The third day of SciPy 2020 was filled with interesting and foundational tutorial content regarding deep learning with a short primer to the PyTorch library and I found the time to watch some interesting SciPy talks from Enthoughts SciPy Youtube channel as well.
Day two of the SciPy 2020 conference was also very informative. Except of some connectivity issues with my internet provider, which lead to missing the latter half of the awesome Dask tutorial and prevented me from listening to other talks, everything went equally smooth.
I am very happy 😄 to participate at the 2020 edition of the SciPy conference, which is held online thanks to the measures that prevent the spread of the COVID-19 virus. Although it is the first online version of the SciPy conference, everything works fine and fluently due to the tremendous help from the organizers and community.
Missing data, especially missing data points in time series, are a pervasive issue for many applications relying on precise and complete data sets. For example in the financial sector, missing tick data can lead to deviating forecasts and thus to wrong decisions with high losses.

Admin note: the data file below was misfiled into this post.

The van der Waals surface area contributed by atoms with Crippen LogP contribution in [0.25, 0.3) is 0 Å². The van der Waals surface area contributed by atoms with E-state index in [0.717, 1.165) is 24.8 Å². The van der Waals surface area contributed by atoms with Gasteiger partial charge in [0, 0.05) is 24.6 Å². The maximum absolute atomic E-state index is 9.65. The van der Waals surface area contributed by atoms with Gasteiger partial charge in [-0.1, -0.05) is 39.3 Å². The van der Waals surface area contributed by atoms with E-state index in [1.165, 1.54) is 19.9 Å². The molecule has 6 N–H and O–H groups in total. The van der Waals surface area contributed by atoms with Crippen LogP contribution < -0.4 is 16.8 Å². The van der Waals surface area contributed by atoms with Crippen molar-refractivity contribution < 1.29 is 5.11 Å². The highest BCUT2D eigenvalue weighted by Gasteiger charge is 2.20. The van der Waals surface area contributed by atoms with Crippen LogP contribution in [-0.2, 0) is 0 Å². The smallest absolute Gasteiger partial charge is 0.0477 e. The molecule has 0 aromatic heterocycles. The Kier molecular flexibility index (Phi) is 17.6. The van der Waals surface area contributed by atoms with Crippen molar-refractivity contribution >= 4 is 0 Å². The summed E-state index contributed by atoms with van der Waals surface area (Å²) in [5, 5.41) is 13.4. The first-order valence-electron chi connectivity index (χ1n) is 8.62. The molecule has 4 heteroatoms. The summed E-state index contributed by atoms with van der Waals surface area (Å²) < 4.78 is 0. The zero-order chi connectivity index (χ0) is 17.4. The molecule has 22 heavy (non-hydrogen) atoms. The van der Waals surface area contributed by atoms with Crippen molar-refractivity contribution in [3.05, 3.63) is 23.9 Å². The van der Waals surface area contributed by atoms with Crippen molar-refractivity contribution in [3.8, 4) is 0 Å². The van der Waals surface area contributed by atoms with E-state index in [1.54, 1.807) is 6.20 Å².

As ubiquitous as time series are, it is often of interest to identify clusters of similar time series in order to gain better insight into the structure of the available data. However, unsupervised learning from time series data has its own stumbling blocks. For this reason, the following article presents some helpful time series specific distance metrics and basic procedures to work successfully with time series data.
Quite often it is the case that cyclic data is not sufficiently transformed for machine learning algorithms, e.g. feature representation is missing out on the implicit properties of cyclic features often resulting in wrong distance measures. This article introduces cyclic feature transformation for time based features as a mini-howto.
Many deep reinforcement learning methods have been established for the development of autonomous AI-agents. This talk introduces deep reinforcement learning as combination of deep learning and reinforcement learning and highlights a selection of noteworthy advancements since Mnih et al. introduced Deep Q-learning.